How Tennis Has Become a Calming Sport For Adulthood

I spent my early childhood at our local racquet club, but I ultimately took to the pool, not the courts: The performance anxiety of tennis lessons was too much. After constantly having to run out from a line of my peers, swing, miss, and then try not to cry as the coach yelled out his critique, I quit. I found my place perfecting technique face down in the water, swimming competitively through college.

I came back to tennis at age 36, just before the pandemic, and was surprised to discover the sport could be an antidote to overthinking. As I hopped around the court like a nervous butterfly, head spinning with both life stress and the anticipation of missing my next shot, I saw how, in comparison, my coach, Jeffrey Normile, remained calm and still. He’d call out a suggestion, and I learned to mentally zero in on a focus point. I’d shake out my shoulders and my neck, do a hop with both feet, racket in ready position. The ball bounced and slowed in mid-air. After months of practice, I could, without thinking, make a grip change and unit turn. I could lay my racket back and shuffle my feet toward the ball. My racket instinctively dropped down, brushed up, and connected, allowing time to rush back to full speed. I’d trained outside stressors all to wait, moments of zen achieved.

Normile directs one of the area’s oldest tennis clubs. Originally three clay courts on Oak Street in 1912, South Pasadena’s Live Oaks Tennis Association moved to Oak Meadow Lane with four cement courts and a clubhouse built in 1926. Through the 1920s, new courts were constructed across the city, from Altadena’s storied Mount Lowe Tavern to the great Los Angeles Tennis Club on Melrose and Vine. Altadena Town & Country Club opened its courts in the 1910s, and at the time, the Valley Hunt Club, as its tradition of hunting and fishing waned, pivoted to tennis as its chief sporting activity.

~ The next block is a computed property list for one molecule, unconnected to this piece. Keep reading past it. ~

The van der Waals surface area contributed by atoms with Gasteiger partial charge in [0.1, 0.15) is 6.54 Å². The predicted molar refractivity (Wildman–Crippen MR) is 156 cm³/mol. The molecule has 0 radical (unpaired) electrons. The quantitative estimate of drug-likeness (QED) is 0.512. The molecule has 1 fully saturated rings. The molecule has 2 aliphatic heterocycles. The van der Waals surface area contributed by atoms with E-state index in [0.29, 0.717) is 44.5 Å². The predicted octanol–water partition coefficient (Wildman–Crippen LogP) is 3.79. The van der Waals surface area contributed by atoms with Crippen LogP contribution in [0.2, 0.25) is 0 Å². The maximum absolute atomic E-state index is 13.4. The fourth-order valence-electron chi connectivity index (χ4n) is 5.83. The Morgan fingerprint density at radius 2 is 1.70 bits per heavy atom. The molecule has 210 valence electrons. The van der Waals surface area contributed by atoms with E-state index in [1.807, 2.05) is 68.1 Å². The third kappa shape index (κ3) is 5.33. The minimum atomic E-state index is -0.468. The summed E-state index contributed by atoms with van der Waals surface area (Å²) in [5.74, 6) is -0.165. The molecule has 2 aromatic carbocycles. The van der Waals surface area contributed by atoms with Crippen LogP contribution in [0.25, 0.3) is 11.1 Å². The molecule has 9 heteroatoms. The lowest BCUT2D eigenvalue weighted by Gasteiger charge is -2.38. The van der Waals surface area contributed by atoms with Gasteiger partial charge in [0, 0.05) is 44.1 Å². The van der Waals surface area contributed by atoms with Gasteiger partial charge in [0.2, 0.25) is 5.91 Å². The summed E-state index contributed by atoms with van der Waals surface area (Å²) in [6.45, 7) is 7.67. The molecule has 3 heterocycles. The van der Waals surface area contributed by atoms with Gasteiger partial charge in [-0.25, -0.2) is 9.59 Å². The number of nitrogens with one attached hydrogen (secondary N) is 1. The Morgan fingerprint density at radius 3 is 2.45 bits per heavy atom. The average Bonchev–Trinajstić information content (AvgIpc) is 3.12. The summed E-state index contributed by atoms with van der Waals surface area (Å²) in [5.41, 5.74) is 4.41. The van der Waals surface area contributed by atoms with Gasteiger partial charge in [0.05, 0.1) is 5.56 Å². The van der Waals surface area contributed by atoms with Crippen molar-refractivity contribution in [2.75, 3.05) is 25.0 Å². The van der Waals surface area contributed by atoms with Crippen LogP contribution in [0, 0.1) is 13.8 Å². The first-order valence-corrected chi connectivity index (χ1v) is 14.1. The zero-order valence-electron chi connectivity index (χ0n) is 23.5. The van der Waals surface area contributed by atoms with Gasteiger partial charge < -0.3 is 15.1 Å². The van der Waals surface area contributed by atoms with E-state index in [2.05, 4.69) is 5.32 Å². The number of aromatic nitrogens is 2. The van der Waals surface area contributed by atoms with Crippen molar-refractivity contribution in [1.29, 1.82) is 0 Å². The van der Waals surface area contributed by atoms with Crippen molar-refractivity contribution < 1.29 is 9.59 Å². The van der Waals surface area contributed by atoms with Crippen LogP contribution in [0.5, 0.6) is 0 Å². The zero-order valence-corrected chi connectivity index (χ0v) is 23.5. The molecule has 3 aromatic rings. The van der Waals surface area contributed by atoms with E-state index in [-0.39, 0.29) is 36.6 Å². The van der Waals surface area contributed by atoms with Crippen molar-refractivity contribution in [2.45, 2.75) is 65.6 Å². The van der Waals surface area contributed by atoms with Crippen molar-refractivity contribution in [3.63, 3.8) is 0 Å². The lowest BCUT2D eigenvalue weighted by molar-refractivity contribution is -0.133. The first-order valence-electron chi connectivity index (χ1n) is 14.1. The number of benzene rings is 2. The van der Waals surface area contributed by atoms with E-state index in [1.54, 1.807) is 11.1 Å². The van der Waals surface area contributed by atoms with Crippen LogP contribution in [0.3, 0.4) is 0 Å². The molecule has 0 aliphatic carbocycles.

Through the pandemic, tennis remains a safe reason to get outdoors, work out, and stay social while socially distancing. But you can’t play alone. A sweet spot for those seeking more than a city-run recreational program and less than a costly country club membership are three tennis-focused programs touting excellent instruction:

Flint Canyon Tennis Club La Cañada

You’ll find Flint Canyon tucked among the sculptural live oak trees off the 210 at Berkshire. The club’s 13 lighted, recently resurfaced courts opened in 1977. Lessons with the club’s eight teaching professionals are available to non-members, and members enjoy unlimited court reservations. A popular match-making program pairs players of similar abilities to be hitting partners.

Membership: $500 one-time processing fee plus $175/month; lessons from $90/hour;

Live Oaks Tennis Association South Pasadena

Director of Tennis Jeffrey Normile runs instruction at this small club of 110 members who share use of four courts and a historic clubhouse built in 1926. Normile has coached for over three decades throughout the United States and Europe, including leading the Occidental College men’s team to a national top 20 season ranking. He coaches with a contagious calm and expertise well-suited for both new and experienced players.

Membership: Limited to 110 members, $1,250 one-time fee; lessons from $85/hour;

Arroyo Seco Racquet Club South Pasadena

Owned by Stanford All-American ATP player and coach John Letts, Arroyo Seco is counted among 12 facilities across Los Angeles run by Letts’ company iTennis. The program has grown since 2016 into the largest tennis management company in Southern California. Players access nine lighted courts as well as two dedicated pickleball courts and four indoor squash courts. Non-members can book lessons with the club’s 14 professional instructors.

Membership: $250 initiation fee plus $90/month; lessons from $70/hour;

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